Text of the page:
In association with MotorEasy
2022 What Car? Reliability Survey: electric cars
Our exhaustive annual survey rates the dependability of cars aged up to five years old, based on the experiences of nearly 25,000 owners...
Most reliable electric cars
1. Nissan Leaf (2011-2018)
Reliability rating 98.9%
What went wrong? Brakes 5%, non-motor electrics 5%
The original Nissan Leaf is proving more dependable than the latest version; the latter is the sixth most reliable electric car with a score of 93.9%. Only 9% of owners of previous-generation models reported faults, and all of these were rectified for free by Nissan dealers. What's more, all work took a day or less to complete.
Owner’s view "My car’s been reliable and dealers are good"
2. MG ZS EV (2019-present)
Reliability rating 95.5%
Although 15% of ZS EV owners reported faults (in areas that included the 12-volt battery, steering, bodywork and non-motor electrics), four out of five cars could still be driven. MG covered the cost of all remedial work, too, but 60 % of the stricken cars were in the garage for more than a week.
3. Volkswagen e-Golf (2013-2020)
Reliability rating 94.7%
Almost a third of the e-Golfs in our survey had problems, but most were hiccups with the infotainment system, non-motor electrics and motor electrics. All remedial work was done for free, so no owners were left out of pocket, but a third of the problems took more than a week to remedy.
Least reliable electric cars
1. Tesla Model S (2014-present)
Reliability rating 78.9%
What went wrong? Bodywork 21%, non-motor electrics 15%, suspension 10%, sat-nav 8%, interior trim 5%, air-con 3%, battery 3%, motor electrics 3%
The Model S has one of the highest fault rates in our survey, with 44% of the cars we were told about going wrong. Problem areas included the bodywork, sat-nav/infotainment system, interior trim, non-motor electrics and suspension. Three-quarters of repairs were done for free, but some owners paid out up to £1500, and 45% of affected cars were out of action for more than a week.
Owner’s view "Build quality and reliability are very poor, and the heater doesn’t always work, which makes it difficult to demist the windscreen"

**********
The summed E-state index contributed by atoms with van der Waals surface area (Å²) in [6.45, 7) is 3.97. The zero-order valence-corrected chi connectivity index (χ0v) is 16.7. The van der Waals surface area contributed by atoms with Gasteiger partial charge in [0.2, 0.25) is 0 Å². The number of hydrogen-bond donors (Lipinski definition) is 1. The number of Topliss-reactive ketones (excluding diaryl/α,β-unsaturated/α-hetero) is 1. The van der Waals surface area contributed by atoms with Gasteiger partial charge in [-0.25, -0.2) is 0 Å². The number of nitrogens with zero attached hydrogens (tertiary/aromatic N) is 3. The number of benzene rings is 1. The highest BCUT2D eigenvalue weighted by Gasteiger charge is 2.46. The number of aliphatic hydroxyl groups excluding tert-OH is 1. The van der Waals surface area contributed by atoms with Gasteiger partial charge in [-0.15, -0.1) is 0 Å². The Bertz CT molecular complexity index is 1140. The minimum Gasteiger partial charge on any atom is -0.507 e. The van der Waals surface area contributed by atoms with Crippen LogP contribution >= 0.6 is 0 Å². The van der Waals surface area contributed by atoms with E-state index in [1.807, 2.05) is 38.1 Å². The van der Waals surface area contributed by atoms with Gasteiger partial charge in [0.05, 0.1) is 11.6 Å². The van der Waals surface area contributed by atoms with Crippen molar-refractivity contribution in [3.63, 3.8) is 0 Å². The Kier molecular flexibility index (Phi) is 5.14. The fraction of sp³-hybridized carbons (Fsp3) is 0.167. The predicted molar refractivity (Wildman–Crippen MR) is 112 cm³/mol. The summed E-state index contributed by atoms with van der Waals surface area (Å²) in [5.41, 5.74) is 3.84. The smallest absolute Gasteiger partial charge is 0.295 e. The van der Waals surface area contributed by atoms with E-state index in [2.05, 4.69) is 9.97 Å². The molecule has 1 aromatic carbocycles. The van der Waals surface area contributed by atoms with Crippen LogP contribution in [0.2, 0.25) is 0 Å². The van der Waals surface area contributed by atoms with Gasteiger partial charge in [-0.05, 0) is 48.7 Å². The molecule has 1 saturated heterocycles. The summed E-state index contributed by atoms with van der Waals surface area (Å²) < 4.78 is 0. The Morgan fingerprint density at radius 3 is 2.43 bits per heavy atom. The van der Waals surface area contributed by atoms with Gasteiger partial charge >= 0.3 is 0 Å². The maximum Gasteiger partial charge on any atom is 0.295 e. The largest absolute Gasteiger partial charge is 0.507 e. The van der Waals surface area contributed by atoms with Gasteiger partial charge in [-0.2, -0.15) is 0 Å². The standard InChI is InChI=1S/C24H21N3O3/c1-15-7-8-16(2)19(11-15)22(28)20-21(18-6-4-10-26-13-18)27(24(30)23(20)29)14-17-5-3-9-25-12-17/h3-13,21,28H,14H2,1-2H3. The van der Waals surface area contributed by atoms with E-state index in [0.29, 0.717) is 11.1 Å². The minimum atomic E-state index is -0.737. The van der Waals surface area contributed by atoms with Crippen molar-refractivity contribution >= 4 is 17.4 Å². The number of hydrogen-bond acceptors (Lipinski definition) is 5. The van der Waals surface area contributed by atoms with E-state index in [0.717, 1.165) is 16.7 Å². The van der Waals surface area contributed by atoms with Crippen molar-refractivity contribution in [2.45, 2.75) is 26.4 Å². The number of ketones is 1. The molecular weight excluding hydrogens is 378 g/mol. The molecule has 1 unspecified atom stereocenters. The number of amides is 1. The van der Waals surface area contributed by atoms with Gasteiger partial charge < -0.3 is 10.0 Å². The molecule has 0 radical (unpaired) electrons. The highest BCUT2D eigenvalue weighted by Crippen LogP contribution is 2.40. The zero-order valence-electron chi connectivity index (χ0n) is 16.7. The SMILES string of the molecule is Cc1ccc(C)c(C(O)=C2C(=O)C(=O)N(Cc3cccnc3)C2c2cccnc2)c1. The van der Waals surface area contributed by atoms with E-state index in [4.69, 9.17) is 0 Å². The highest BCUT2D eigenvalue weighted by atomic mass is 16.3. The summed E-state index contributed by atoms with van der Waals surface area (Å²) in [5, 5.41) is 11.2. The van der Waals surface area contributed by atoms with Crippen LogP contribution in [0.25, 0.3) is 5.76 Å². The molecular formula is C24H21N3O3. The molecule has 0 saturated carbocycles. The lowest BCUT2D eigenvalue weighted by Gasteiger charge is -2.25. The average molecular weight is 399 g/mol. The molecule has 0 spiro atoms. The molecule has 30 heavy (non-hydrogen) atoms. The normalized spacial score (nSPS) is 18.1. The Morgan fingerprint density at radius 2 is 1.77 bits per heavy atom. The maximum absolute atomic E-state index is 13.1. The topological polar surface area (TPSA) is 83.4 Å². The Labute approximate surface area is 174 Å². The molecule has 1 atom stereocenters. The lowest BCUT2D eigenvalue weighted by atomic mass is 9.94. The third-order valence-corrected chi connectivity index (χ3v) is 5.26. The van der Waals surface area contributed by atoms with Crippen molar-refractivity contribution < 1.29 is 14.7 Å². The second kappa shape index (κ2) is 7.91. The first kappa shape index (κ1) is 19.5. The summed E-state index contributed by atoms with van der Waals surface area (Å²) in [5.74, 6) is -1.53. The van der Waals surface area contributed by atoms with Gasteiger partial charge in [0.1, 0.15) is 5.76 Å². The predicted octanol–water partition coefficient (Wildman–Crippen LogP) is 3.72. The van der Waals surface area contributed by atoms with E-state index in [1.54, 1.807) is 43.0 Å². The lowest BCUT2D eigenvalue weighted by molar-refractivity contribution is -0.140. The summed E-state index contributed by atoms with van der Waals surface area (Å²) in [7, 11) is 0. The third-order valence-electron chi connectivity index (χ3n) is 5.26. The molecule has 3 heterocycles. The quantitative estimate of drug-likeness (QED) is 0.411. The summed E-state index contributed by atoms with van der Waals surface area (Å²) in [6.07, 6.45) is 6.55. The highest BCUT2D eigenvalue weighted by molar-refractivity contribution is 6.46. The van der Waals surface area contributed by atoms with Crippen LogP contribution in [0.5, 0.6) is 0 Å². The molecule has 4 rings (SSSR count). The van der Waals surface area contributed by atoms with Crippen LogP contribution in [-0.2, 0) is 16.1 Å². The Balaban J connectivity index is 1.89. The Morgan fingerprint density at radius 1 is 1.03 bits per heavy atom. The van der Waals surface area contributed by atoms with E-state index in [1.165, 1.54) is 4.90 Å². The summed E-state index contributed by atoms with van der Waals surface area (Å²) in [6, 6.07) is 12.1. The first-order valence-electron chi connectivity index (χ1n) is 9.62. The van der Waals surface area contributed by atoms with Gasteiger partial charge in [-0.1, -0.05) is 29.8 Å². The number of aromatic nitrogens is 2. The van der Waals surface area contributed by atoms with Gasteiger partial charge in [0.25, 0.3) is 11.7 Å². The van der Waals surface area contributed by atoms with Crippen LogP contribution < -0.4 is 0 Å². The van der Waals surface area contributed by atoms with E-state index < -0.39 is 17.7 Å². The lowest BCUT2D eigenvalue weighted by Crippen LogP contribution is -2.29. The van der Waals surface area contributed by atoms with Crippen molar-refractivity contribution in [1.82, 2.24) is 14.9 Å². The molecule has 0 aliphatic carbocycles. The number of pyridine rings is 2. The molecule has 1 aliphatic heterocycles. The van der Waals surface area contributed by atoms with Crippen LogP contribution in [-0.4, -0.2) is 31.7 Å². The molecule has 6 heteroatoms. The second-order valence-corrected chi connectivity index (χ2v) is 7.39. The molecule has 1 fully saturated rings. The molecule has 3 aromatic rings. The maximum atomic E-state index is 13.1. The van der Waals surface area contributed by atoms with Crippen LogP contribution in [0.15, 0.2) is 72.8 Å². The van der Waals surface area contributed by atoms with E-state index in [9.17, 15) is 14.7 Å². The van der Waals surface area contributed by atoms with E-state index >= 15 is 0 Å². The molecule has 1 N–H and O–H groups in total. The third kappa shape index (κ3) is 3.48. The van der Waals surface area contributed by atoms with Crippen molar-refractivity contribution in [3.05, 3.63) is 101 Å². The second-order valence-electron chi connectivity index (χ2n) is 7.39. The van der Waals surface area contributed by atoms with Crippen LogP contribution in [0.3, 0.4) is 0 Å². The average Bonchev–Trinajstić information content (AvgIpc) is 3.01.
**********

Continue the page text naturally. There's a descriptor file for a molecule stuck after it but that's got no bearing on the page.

2. Jaguar I-Pace (2018-present)
Reliability rating 81.5%
A range of maladies afflicted 36% of the I-Paces we were told about, with the main areas of concern being the 12-volt battery, non-motor electrics and the sat-nav/infotainment system. These issues kept two-thirds of cars out of action for more than a week, although 98% of them were rectified for free under warranty.
3. Hyundai Ioniq Electric (2016-present)
Reliability rating 84.4%%
The 12-volt battery, non-motor electrics and sat-nav/infotainment system were the main areas reported by the 20% of Ioniq Electric owners whose cars went wrong. The issues left 21% of the cars undriveable, and two-thirds spent more than a week off the road. All work was done for free, though.
Reliability of Electric cars aged up to five years old
|Rank||Make and model||Score|
|1.||Nissan Leaf (2011-2018)||98.9%|
|2.||MG ZS EV (2019-present)||95.5%|
|3.||Volkswagen e-Golf (2013-2020)||94.7%|
|4.||Kia e-Niro (2019-2022)||94.6%|
|5.||Tesla Model 3 (2019-present)||94.4%|
|6.||Nissan Leaf (2019-present)||93.9%|
|7.||BMW i3 (2013-2022)||92.8%|
|=8.||Audi E-tron (2019-present)||92.0%|
|=8.||Volkswagen ID 3 (2020-present)||92.0%|
|10.||Renault Zoe (2013-present)||89.4%|
|11.||Hyundai Kona Electric (2018-present)||89.1%|
|12.||Hyundai Ioniq Electric (2016-present)||84.4%|
|13.||Jaguar I-Pace (2018-present)||81.5%|
|14.||Tesla Model S (2014-present)||78.9%|
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